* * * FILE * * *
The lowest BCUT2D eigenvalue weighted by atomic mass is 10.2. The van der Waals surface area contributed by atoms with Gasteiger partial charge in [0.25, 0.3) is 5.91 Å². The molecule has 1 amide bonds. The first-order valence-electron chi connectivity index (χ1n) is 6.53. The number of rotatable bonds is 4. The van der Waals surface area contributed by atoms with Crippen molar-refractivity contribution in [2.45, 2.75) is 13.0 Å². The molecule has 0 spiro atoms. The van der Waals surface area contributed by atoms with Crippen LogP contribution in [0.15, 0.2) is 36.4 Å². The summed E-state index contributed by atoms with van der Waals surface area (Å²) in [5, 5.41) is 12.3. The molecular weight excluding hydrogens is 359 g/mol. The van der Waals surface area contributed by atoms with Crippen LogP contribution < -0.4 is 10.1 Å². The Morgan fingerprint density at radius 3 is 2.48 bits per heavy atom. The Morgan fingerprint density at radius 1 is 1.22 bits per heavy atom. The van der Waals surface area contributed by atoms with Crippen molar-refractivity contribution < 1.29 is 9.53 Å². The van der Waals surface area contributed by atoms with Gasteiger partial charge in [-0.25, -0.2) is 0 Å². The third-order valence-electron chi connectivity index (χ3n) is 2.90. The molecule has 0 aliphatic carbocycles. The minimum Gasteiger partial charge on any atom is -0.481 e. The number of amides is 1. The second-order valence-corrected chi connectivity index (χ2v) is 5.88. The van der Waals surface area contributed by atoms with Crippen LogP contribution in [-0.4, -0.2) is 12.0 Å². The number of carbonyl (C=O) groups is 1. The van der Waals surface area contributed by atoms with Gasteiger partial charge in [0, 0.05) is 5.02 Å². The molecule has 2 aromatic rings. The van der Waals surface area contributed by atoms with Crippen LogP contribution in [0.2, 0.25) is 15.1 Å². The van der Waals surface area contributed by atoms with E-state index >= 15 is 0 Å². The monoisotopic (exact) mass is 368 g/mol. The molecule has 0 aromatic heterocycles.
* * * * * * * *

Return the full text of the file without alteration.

The lowest BCUT2D eigenvalue weighted by atomic mass is 10.2. The van der Waals surface area contributed by atoms with Gasteiger partial charge in [0.25, 0.3) is 5.91 Å². The molecule has 1 amide bonds. The first-order valence-electron chi connectivity index (χ1n) is 6.53. The number of rotatable bonds is 4. The van der Waals surface area contributed by atoms with Crippen molar-refractivity contribution in [2.45, 2.75) is 13.0 Å². The molecule has 0 spiro atoms. The van der Waals surface area contributed by atoms with Crippen LogP contribution in [0.15, 0.2) is 36.4 Å². The summed E-state index contributed by atoms with van der Waals surface area (Å²) in [5, 5.41) is 12.3. The molecular weight excluding hydrogens is 359 g/mol. The van der Waals surface area contributed by atoms with Crippen LogP contribution < -0.4 is 10.1 Å². The Morgan fingerprint density at radius 3 is 2.48 bits per heavy atom. The Morgan fingerprint density at radius 1 is 1.22 bits per heavy atom. The van der Waals surface area contributed by atoms with Crippen molar-refractivity contribution < 1.29 is 9.53 Å². The van der Waals surface area contributed by atoms with Gasteiger partial charge in [-0.25, -0.2) is 0 Å². The third-order valence-electron chi connectivity index (χ3n) is 2.90. The molecule has 0 aliphatic carbocycles. The minimum Gasteiger partial charge on any atom is -0.481 e. The number of amides is 1. The second-order valence-corrected chi connectivity index (χ2v) is 5.88. The van der Waals surface area contributed by atoms with Crippen LogP contribution in [-0.4, -0.2) is 12.0 Å². The number of carbonyl (C=O) groups is 1. The van der Waals surface area contributed by atoms with Gasteiger partial charge in [0, 0.05) is 5.02 Å². The molecule has 2 aromatic rings. The van der Waals surface area contributed by atoms with Crippen LogP contribution in [0.2, 0.25) is 15.1 Å². The van der Waals surface area contributed by atoms with E-state index >= 15 is 0 Å². The monoisotopic (exact) mass is 368 g/mol. The molecule has 0 aromatic heterocycles.